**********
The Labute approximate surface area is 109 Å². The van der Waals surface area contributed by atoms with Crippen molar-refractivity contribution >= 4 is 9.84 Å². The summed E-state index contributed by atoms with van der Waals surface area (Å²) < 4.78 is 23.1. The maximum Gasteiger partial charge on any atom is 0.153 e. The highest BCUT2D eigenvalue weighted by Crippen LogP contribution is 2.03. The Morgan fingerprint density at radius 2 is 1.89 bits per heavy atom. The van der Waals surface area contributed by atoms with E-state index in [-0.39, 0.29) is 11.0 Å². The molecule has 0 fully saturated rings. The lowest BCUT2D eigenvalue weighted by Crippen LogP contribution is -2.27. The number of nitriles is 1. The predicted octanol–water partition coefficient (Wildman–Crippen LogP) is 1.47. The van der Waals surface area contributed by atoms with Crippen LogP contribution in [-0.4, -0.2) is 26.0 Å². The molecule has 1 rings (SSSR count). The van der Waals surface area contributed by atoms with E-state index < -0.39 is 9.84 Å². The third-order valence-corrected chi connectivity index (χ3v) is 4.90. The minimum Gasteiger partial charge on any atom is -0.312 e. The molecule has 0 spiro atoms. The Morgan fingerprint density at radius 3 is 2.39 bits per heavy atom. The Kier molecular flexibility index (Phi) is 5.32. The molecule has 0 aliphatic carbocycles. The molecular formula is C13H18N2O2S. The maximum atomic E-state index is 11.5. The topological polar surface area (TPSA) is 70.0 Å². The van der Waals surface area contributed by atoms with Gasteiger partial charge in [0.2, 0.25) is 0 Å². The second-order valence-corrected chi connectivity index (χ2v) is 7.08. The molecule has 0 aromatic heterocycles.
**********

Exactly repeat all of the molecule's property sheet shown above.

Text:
The Labute approximate surface area is 109 Å². The van der Waals surface area contributed by atoms with Crippen molar-refractivity contribution >= 4 is 9.84 Å². The summed E-state index contributed by atoms with van der Waals surface area (Å²) < 4.78 is 23.1. The maximum Gasteiger partial charge on any atom is 0.153 e. The highest BCUT2D eigenvalue weighted by Crippen LogP contribution is 2.03. The Morgan fingerprint density at radius 2 is 1.89 bits per heavy atom. The van der Waals surface area contributed by atoms with E-state index in [-0.39, 0.29) is 11.0 Å². The molecule has 0 fully saturated rings. The lowest BCUT2D eigenvalue weighted by Crippen LogP contribution is -2.27. The number of nitriles is 1. The predicted octanol–water partition coefficient (Wildman–Crippen LogP) is 1.47. The van der Waals surface area contributed by atoms with Crippen LogP contribution in [-0.4, -0.2) is 26.0 Å². The molecule has 1 rings (SSSR count). The van der Waals surface area contributed by atoms with E-state index < -0.39 is 9.84 Å². The third-order valence-corrected chi connectivity index (χ3v) is 4.90. The minimum Gasteiger partial charge on any atom is -0.312 e. The molecule has 0 spiro atoms. The Morgan fingerprint density at radius 3 is 2.39 bits per heavy atom. The Kier molecular flexibility index (Phi) is 5.32. The molecule has 0 aliphatic carbocycles. The molecular formula is C13H18N2O2S. The maximum atomic E-state index is 11.5. The topological polar surface area (TPSA) is 70.0 Å². The van der Waals surface area contributed by atoms with Gasteiger partial charge in [0.2, 0.25) is 0 Å². The second-order valence-corrected chi connectivity index (χ2v) is 7.08. The molecule has 0 aromatic heterocycles.